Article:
The National Archives and Records Administration released the documents Friday. They show that Kavanaugh drafted an "Overall Plan" to colleagues in 1998 providing his thoughts on bringing the independent counsel office's work to a close. He wrote, "We believe an indictment should not be pursued while the President is in Office."
The memo provides greater insight into Kavanaugh's views on executive power that are expected to feature prominently in the Senate confirmation hearings. Democrats have warned that Kavanaugh may be unwilling to protect special counsel Robert Mueller's ongoing probe of Russian interference in the 2016 election.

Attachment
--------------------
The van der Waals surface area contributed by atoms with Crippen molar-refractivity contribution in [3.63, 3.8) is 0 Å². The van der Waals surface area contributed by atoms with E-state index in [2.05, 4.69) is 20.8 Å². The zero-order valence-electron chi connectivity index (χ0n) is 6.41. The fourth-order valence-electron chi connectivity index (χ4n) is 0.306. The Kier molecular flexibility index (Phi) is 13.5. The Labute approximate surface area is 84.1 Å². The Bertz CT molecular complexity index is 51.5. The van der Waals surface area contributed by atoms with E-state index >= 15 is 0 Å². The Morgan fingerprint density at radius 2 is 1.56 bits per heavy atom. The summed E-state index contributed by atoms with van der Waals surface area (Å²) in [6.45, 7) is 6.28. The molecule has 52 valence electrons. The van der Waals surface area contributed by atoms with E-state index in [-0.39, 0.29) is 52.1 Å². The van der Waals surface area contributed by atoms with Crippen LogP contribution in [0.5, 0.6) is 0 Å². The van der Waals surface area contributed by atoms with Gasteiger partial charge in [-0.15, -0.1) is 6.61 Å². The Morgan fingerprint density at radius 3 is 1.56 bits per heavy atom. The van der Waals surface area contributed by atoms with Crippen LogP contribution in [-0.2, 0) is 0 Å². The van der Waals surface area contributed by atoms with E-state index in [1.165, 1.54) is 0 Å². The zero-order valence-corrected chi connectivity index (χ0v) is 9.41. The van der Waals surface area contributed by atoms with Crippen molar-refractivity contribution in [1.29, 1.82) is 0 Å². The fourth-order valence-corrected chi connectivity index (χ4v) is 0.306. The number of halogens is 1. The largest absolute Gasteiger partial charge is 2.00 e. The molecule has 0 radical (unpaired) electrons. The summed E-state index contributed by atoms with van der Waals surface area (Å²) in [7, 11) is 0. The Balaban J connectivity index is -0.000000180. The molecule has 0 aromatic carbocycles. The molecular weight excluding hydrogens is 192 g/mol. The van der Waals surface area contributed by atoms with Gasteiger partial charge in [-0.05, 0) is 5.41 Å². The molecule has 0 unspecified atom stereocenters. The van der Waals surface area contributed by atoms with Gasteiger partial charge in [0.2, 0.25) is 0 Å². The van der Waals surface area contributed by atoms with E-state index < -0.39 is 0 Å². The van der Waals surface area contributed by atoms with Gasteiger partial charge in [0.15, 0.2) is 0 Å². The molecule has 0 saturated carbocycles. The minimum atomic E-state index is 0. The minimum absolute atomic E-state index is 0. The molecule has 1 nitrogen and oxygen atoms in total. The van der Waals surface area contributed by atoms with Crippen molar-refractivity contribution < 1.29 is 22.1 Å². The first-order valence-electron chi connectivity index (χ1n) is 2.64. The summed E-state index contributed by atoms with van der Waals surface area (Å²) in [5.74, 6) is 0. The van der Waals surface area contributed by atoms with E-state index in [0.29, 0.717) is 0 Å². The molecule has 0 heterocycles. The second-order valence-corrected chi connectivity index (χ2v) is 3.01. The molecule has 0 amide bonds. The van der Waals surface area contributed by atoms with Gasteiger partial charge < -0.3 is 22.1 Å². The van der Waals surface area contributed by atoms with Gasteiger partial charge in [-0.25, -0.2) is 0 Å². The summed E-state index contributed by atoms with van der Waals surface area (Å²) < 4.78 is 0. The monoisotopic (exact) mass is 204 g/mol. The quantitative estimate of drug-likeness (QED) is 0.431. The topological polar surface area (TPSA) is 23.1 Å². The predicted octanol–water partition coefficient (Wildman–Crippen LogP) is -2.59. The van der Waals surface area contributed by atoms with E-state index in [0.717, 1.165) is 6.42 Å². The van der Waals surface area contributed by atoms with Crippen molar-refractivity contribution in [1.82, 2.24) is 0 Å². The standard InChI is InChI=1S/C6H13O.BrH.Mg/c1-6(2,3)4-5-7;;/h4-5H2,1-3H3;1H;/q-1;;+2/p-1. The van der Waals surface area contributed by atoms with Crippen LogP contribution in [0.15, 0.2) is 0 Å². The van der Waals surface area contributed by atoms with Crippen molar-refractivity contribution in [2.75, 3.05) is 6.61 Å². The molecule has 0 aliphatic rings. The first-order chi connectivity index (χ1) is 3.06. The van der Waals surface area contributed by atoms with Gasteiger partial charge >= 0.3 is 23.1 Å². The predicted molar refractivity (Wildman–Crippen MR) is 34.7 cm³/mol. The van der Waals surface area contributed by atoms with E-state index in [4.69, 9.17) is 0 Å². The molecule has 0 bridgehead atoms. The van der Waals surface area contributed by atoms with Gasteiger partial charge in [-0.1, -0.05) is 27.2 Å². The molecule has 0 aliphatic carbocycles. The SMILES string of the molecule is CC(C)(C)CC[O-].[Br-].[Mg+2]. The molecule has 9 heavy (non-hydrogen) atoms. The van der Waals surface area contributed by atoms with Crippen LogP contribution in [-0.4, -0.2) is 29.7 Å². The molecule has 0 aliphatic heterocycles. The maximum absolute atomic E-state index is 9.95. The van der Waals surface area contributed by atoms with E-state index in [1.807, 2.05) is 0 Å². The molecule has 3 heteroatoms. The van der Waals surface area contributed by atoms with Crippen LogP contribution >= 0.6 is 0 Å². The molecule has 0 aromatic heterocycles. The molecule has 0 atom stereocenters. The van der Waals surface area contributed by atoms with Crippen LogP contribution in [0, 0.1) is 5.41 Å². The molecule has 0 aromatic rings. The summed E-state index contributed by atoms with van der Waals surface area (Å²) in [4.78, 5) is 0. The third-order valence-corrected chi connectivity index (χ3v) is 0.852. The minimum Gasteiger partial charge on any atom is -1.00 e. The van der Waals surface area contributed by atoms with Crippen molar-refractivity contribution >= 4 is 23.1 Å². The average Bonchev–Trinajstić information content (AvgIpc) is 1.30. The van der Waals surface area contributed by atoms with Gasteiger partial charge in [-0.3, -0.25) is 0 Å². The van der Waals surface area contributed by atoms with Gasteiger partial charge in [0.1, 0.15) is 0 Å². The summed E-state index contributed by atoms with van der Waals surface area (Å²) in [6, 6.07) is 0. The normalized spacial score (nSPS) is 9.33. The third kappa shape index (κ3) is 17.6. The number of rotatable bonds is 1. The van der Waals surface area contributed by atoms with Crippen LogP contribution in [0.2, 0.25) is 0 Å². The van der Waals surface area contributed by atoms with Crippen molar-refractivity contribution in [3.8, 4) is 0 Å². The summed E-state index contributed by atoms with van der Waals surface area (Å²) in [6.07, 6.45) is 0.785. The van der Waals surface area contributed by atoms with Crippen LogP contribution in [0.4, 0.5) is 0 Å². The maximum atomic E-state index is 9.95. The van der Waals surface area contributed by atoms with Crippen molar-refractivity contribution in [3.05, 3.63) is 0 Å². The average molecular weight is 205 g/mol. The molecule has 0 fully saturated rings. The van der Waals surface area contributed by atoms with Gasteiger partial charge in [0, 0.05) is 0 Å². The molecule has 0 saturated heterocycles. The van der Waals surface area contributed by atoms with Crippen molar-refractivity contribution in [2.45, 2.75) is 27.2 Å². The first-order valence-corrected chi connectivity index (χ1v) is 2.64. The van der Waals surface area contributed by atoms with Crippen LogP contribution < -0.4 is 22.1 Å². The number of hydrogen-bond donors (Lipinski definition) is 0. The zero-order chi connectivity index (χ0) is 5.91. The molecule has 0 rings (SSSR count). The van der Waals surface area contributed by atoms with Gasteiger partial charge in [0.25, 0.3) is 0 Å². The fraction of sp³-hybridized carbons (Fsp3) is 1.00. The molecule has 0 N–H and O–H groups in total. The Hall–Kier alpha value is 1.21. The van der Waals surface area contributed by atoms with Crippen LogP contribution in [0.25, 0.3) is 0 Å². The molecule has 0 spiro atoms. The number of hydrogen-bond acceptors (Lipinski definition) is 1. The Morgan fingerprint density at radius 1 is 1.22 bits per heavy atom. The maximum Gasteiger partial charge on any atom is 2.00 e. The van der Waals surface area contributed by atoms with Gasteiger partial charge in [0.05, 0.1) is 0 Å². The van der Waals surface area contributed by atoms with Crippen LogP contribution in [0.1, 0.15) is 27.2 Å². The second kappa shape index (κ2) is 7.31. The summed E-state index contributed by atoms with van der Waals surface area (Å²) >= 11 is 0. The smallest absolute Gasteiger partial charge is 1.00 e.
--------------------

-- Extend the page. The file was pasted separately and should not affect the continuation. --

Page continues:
The Senate will begin the confirmation hearings for Supreme Court nominee Brett Kavanaugh on Sept. 4.
Sen. Chuck Grassley, the Republican chairman of the Judiciary Committee, says the committee will launch up to four days of review that Tuesday, beginning with opening remarks from senators.
Kavanaugh will face questions Wednesday, Sept. 5, followed by testimony from and legal experts and people who know the judge.
Republicans are eager to confirm President Donald Trump's nominee ahead of the new court session Oct. 1, as Justice Anthony Kennedy retires. Democrats have complained Republicans are rushing the process for the lifetime appointment without proper vetting of Kavanaugh's record.
Grassley said Friday there's "plenty of time" to review the documents but added it's time for Americans "to hear directly" from Kavanaugh.